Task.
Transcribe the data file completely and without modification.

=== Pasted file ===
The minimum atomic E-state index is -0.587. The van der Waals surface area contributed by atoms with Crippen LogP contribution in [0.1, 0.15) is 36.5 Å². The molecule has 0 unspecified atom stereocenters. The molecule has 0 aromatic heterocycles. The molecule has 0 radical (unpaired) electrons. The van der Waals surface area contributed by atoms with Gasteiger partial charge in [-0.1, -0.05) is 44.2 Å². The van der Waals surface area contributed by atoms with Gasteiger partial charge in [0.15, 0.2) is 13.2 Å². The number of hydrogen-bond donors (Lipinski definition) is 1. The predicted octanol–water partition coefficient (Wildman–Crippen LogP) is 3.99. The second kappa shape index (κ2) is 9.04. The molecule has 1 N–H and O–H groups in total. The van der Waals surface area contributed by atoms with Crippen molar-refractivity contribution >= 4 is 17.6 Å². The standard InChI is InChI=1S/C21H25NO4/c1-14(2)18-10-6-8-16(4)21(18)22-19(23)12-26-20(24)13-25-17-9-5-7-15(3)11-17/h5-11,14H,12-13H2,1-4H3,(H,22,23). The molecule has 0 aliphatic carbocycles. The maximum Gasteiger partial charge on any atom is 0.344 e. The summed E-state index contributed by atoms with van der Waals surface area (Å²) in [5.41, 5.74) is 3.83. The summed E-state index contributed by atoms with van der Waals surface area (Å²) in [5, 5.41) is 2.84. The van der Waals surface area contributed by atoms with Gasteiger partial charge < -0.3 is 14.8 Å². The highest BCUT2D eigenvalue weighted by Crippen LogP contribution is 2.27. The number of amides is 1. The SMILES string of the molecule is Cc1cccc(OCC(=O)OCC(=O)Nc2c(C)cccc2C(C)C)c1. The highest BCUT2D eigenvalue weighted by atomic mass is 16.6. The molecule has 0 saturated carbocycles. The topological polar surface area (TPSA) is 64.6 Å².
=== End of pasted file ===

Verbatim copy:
The minimum atomic E-state index is -0.587. The van der Waals surface area contributed by atoms with Crippen LogP contribution in [0.1, 0.15) is 36.5 Å². The molecule has 0 unspecified atom stereocenters. The molecule has 0 aromatic heterocycles. The molecule has 0 radical (unpaired) electrons. The van der Waals surface area contributed by atoms with Gasteiger partial charge in [-0.1, -0.05) is 44.2 Å². The van der Waals surface area contributed by atoms with Gasteiger partial charge in [0.15, 0.2) is 13.2 Å². The number of hydrogen-bond donors (Lipinski definition) is 1. The predicted octanol–water partition coefficient (Wildman–Crippen LogP) is 3.99. The second kappa shape index (κ2) is 9.04. The molecule has 1 N–H and O–H groups in total. The van der Waals surface area contributed by atoms with Crippen molar-refractivity contribution >= 4 is 17.6 Å². The standard InChI is InChI=1S/C21H25NO4/c1-14(2)18-10-6-8-16(4)21(18)22-19(23)12-26-20(24)13-25-17-9-5-7-15(3)11-17/h5-11,14H,12-13H2,1-4H3,(H,22,23). The molecule has 0 aliphatic carbocycles. The maximum Gasteiger partial charge on any atom is 0.344 e. The summed E-state index contributed by atoms with van der Waals surface area (Å²) in [5.41, 5.74) is 3.83. The summed E-state index contributed by atoms with van der Waals surface area (Å²) in [5, 5.41) is 2.84. The van der Waals surface area contributed by atoms with Gasteiger partial charge < -0.3 is 14.8 Å². The highest BCUT2D eigenvalue weighted by Crippen LogP contribution is 2.27. The number of amides is 1. The SMILES string of the molecule is Cc1cccc(OCC(=O)OCC(=O)Nc2c(C)cccc2C(C)C)c1. The highest BCUT2D eigenvalue weighted by atomic mass is 16.6. The molecule has 0 saturated carbocycles. The topological polar surface area (TPSA) is 64.6 Å².